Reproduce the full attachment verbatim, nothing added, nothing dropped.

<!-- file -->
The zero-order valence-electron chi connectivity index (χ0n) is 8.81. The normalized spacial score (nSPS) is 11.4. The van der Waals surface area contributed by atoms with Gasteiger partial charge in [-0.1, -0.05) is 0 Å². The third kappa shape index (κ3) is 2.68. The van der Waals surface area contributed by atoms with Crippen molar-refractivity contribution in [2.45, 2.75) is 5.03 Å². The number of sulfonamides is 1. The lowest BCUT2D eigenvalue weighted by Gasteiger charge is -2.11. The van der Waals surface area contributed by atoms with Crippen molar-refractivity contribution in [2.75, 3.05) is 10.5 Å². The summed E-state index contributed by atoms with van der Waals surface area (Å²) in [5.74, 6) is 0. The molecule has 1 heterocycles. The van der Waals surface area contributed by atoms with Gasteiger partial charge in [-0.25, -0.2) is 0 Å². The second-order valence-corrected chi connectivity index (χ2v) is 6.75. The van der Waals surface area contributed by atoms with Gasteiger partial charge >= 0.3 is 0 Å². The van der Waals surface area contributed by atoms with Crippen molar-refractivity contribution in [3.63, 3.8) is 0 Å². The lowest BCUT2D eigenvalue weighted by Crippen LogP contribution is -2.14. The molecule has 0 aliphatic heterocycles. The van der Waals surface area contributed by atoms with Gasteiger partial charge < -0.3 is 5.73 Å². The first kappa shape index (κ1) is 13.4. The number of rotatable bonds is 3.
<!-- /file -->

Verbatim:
The zero-order valence-electron chi connectivity index (χ0n) is 8.81. The normalized spacial score (nSPS) is 11.4. The van der Waals surface area contributed by atoms with Gasteiger partial charge in [-0.1, -0.05) is 0 Å². The third kappa shape index (κ3) is 2.68. The van der Waals surface area contributed by atoms with Crippen molar-refractivity contribution in [2.45, 2.75) is 5.03 Å². The number of sulfonamides is 1. The lowest BCUT2D eigenvalue weighted by Gasteiger charge is -2.11. The van der Waals surface area contributed by atoms with Crippen molar-refractivity contribution in [2.75, 3.05) is 10.5 Å². The summed E-state index contributed by atoms with van der Waals surface area (Å²) in [5.74, 6) is 0. The molecule has 1 heterocycles. The van der Waals surface area contributed by atoms with Gasteiger partial charge in [-0.25, -0.2) is 0 Å². The second-order valence-corrected chi connectivity index (χ2v) is 6.75. The van der Waals surface area contributed by atoms with Gasteiger partial charge >= 0.3 is 0 Å². The van der Waals surface area contributed by atoms with Crippen molar-refractivity contribution in [3.63, 3.8) is 0 Å². The lowest BCUT2D eigenvalue weighted by Crippen LogP contribution is -2.14. The molecule has 0 aliphatic heterocycles. The van der Waals surface area contributed by atoms with Gasteiger partial charge < -0.3 is 5.73 Å². The first kappa shape index (κ1) is 13.4. The number of rotatable bonds is 3.